Female service members and veterans came out swinging at Canada’s military police on Tuesday as they related their own individual experiences after having come forward to report a sexual crime or misconduct.
The women, who were testifying before a House of Commons committee, also suggested victims of such acts often end up paying the price for coming forward while perpetrators are largely let off the hook.
“Most times the victims pay a greater price than the perpetrator when they come forward,” said navy Lt. Heather Macdonald. “That is why most victims are reluctant to come forward. We need to fix this, we need to make this a better, safer place for females to work.”
The hearings at the committee on the status of women come as the federal government and Canadian Armed Forces are grappling with allegations of misconduct involving several senior officers, including chief of the defence staff Admiral Art McDonald.
The specific allegations against McDonald, who temporarily stepped aside in February after the Canadian Forces National Investigation Service launched an investigation, have not been publicly disclosed.
But Global News has reported that the allegation relates to sexual misconduct and relates to an incident involving Macdonald, the navy lieutenant who appeared at committee. The outlet reported she was frustrated that someone had leaked details of her case to the media without her consent and she declined to detail the allegations.
CBC has reported that the alleged incident occurred during an exercise in the Far North in 2010 when the admiral was captain of HMCS Montreal.
The admiral has not responded to repeated requests from The Canadian Press for comment.
Macdonald did not speak about the case, nor did committee members ask her about it.
She instead spoke about the challenges women in uniform face when trying to report inappropriate or criminal behaviour both at sea and in general, including the approach taken by military police investigators.
“It is like you’re being interrogated, and like you’re a criminal,” Macdonald told the committee.
Air force technician Emily Tulloch related a similar experience after she came forward to report having been sexually assaulted, describing her meetings with military police as “dreadful.”
“During these interviews, I felt investigators were not treating me like a human being, but just another case file to them,” Tulloch told the committee.
“There was no empathy or humanity. … I felt like I wasn’t being heard, and that I was being treated like a criminal. And no one should be treated like a criminal when they’re that vulnerable and in need of help.”
Military police commanders have previously spoken about the steps they have taken to better deal with sexual misconduct since retired Supreme Court justice Marie Deschamps released a scathing report on the Armed Forces’ handling of such incidents in 2015.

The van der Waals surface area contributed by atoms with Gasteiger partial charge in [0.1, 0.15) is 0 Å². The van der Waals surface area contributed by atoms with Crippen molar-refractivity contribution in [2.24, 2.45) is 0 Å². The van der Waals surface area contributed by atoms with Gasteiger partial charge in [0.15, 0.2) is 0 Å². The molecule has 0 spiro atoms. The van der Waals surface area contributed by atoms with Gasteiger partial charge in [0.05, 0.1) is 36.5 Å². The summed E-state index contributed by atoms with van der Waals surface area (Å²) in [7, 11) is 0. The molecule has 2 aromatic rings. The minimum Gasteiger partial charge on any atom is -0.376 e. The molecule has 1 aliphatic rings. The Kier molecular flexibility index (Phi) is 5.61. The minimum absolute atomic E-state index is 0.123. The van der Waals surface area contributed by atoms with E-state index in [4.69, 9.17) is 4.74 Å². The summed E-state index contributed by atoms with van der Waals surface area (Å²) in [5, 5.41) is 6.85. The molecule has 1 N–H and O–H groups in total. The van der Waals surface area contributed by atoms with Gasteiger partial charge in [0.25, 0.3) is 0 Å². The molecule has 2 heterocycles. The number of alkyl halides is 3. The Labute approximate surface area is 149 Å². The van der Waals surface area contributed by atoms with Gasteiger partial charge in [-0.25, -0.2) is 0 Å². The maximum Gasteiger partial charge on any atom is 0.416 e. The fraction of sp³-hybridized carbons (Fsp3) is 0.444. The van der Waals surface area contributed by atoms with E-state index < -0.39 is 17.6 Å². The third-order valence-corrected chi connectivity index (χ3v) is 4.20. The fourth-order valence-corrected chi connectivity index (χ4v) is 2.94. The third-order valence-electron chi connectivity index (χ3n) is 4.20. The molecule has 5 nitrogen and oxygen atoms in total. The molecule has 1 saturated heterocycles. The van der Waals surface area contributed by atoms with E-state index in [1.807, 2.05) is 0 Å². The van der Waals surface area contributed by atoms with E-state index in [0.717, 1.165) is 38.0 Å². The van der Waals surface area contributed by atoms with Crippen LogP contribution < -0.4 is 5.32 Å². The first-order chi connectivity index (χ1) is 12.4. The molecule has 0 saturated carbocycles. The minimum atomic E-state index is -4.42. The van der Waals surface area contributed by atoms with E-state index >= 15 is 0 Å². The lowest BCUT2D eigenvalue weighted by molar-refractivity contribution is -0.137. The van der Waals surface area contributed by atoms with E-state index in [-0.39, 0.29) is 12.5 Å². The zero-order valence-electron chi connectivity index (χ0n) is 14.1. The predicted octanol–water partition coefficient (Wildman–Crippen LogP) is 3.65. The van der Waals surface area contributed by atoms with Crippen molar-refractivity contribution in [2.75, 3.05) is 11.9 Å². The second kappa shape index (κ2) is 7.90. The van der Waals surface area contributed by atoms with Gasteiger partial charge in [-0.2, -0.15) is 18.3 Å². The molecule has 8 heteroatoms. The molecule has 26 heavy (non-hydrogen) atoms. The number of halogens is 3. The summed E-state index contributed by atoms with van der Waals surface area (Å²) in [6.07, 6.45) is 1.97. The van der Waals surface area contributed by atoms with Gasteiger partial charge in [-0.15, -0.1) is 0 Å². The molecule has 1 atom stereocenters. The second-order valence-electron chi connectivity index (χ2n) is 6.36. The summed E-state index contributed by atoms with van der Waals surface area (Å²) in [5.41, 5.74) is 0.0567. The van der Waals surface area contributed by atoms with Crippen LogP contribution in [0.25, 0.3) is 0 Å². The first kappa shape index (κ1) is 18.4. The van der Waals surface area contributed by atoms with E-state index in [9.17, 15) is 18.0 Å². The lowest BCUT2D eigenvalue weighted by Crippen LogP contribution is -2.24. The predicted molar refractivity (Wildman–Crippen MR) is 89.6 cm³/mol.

Those measures have included specialized training and even dedicated units tasked with investigating such cases.
Tulloch told the committee she has “experienced a lifetime of sexual assault and misconduct” since joining the military in July 2018.
“I’m here today to tell you that I was raped only one month into my basic training at (Royal Military College) Saint-Jean. I was also sexually assaulted during my training in Borden and I have been groped and kissed unwillingly at group parties and mess events. And these degrading behaviours are more common than you think,” she said.
Military police need to improve their training for how to conduct interviews of sexual assault victims, she told the committee.
“There needs to be a specific course made to teach them that victims need understanding and empathy. And if there already is a course, then they need to tear it apart and rebuild it from the ground up.”
Tuesday’s frank and at times raw testimony came one day after the government said it was adding $77-million in new funding and redirecting $158-million from other areas to increase victim support services and develop new prevention training.
It has also said that it plans to add independent oversight to the military’s handling of sexual misconduct complaints, though it has yet to provide further details.
Several of those testifying underscored the importance of such external accountability, with Macdonald suggesting one option would be the creation of an independent inspector-general like what some of Canada’s allies have in place.
Numerous experts and survivors have echoed that suggestion in recent months, arguing that the military has repeatedly shown its inability to bring about real change on its own.
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